Wednesday, April 3, 2013

Is Rust Really a "Holy Grail?"

I decided to catch up on one of the lapses in my current knowledge of technology by reading Seth Rosenblatt's article about Rust for CNET Reviews this morning. For those unfamiliar with the name, it has been applied to the latest attempt to design, implement, and deploy the ideal programming language. I have lived through several generations of such attempts, including ALGOL, PL/I, and, of course, the notorious close-enough-for-government-work Ada. Since I subscribe to Isaiah Berlin's proposition that an ideal state is one from which you can no longer advance (since any change must be for the worse), I feel I have a right to be skeptical.

Here is Rosenblatt's summary description of Rust:
Rust is an attempt to create a programming language to replace C++ with one that can handle today's heterogeneous, multicore hardware better while also being more secure. According to Mozilla Research's FAQ on Rust and Servo, on which it plans to build a new Web browsing engine like the heavily-used WebKit, Mozilla's own Gecko, or Internet Explorer's Trident, the new language will stop "entire classes of memory management errors" from causing crashes and security vulnerabilities. 
The other major hallmark of Rust is that it has relatively easy-to-use programming language primitives, the simplest level of programming language expressions available to programmers, that are expected to make it much easier for software developers to use modern hardware's multicore central processing units.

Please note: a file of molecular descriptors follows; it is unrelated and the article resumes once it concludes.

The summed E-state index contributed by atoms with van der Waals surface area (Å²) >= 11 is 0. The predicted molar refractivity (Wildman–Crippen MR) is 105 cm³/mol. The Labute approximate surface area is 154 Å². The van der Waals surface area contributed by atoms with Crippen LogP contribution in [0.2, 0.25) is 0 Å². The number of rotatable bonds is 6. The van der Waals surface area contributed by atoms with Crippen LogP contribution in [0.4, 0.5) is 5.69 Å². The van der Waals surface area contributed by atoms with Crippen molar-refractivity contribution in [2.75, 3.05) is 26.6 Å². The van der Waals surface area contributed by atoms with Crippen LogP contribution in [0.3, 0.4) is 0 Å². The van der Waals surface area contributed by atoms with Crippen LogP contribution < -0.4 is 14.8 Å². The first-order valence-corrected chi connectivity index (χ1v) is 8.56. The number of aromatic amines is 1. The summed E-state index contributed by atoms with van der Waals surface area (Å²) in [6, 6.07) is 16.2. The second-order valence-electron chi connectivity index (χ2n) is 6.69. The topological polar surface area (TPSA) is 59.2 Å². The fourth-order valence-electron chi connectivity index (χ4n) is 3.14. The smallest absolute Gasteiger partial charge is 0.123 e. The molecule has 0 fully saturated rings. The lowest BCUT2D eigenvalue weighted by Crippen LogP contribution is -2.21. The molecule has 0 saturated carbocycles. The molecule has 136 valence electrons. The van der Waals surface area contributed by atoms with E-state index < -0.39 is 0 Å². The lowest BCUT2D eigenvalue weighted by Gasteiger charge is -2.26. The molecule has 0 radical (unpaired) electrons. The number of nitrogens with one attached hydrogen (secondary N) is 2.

Needless to say, it is easy to be critical of these foundations. Hopefully, computer science students are still taught that there are only a handful of primitives necessary for "universal" computation; and they have always been easy to grasp. So the second paragraph is a red herring.

I am willing to grant the first paragraph. However, the literary side of me tends to cringe at the thought of a programming language named for a process of oxidation that usually results in the deterioration of what were intended to be solid metallic structures. Nevertheless, I am less worried about metaphors than I am about Mozilla's priorities. Ever since the days of ALGOL, it has been recognized that even the most daunting challenges of algorithm design pale against the problem of how those algorithms engage with the operating system over such ugly necessities as file management, input streams, and, that area that has been chronically neglected by every generation of Firefox, printer control. Yes, we need quality algorithms to manage the inner guts of computation; but, without an effective superstructure to manage interfaces, those guts may as well be the proverbial tree falling in the forest with no-one around to hear.

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